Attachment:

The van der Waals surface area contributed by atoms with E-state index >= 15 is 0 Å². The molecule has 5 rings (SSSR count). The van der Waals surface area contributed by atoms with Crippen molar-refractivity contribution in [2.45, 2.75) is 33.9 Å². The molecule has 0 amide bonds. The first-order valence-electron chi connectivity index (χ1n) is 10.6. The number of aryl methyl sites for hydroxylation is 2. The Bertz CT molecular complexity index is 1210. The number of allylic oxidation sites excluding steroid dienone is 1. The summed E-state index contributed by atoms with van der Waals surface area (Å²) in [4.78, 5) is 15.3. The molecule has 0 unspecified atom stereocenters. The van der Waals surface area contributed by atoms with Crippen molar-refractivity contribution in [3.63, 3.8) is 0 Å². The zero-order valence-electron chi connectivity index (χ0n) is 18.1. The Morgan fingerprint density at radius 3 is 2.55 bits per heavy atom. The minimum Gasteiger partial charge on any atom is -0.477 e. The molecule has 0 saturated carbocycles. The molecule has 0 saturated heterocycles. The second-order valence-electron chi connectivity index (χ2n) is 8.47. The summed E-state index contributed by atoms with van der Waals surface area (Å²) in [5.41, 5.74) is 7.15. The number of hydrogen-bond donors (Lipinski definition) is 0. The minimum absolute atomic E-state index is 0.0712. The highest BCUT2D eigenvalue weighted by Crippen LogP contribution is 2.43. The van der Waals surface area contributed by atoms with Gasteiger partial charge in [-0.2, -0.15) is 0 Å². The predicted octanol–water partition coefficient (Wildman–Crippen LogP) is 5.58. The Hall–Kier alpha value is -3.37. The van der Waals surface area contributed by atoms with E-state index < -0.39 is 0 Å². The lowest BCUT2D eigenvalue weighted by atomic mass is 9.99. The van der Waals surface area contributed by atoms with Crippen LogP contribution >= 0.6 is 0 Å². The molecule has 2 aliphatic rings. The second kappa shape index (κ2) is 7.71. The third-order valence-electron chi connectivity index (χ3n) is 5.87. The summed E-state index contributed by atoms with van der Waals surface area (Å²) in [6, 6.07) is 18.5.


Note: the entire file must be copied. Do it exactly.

The van der Waals surface area contributed by atoms with E-state index >= 15 is 0 Å². The molecule has 5 rings (SSSR count). The van der Waals surface area contributed by atoms with Crippen molar-refractivity contribution in [2.45, 2.75) is 33.9 Å². The molecule has 0 amide bonds. The first-order valence-electron chi connectivity index (χ1n) is 10.6. The number of aryl methyl sites for hydroxylation is 2. The Bertz CT molecular complexity index is 1210. The number of allylic oxidation sites excluding steroid dienone is 1. The summed E-state index contributed by atoms with van der Waals surface area (Å²) in [4.78, 5) is 15.3. The molecule has 0 unspecified atom stereocenters. The van der Waals surface area contributed by atoms with Crippen molar-refractivity contribution in [3.63, 3.8) is 0 Å². The zero-order valence-electron chi connectivity index (χ0n) is 18.1. The Morgan fingerprint density at radius 3 is 2.55 bits per heavy atom. The minimum Gasteiger partial charge on any atom is -0.477 e. The molecule has 0 saturated carbocycles. The molecule has 0 saturated heterocycles. The second-order valence-electron chi connectivity index (χ2n) is 8.47. The summed E-state index contributed by atoms with van der Waals surface area (Å²) in [5.41, 5.74) is 7.15. The number of hydrogen-bond donors (Lipinski definition) is 0. The minimum absolute atomic E-state index is 0.0712. The highest BCUT2D eigenvalue weighted by Crippen LogP contribution is 2.43. The van der Waals surface area contributed by atoms with Gasteiger partial charge in [-0.2, -0.15) is 0 Å². The predicted octanol–water partition coefficient (Wildman–Crippen LogP) is 5.58. The Hall–Kier alpha value is -3.37. The van der Waals surface area contributed by atoms with E-state index < -0.39 is 0 Å². The lowest BCUT2D eigenvalue weighted by atomic mass is 9.99. The van der Waals surface area contributed by atoms with Crippen LogP contribution >= 0.6 is 0 Å². The molecule has 2 aliphatic rings. The second kappa shape index (κ2) is 7.71. The third-order valence-electron chi connectivity index (χ3n) is 5.87. The summed E-state index contributed by atoms with van der Waals surface area (Å²) in [6, 6.07) is 18.5.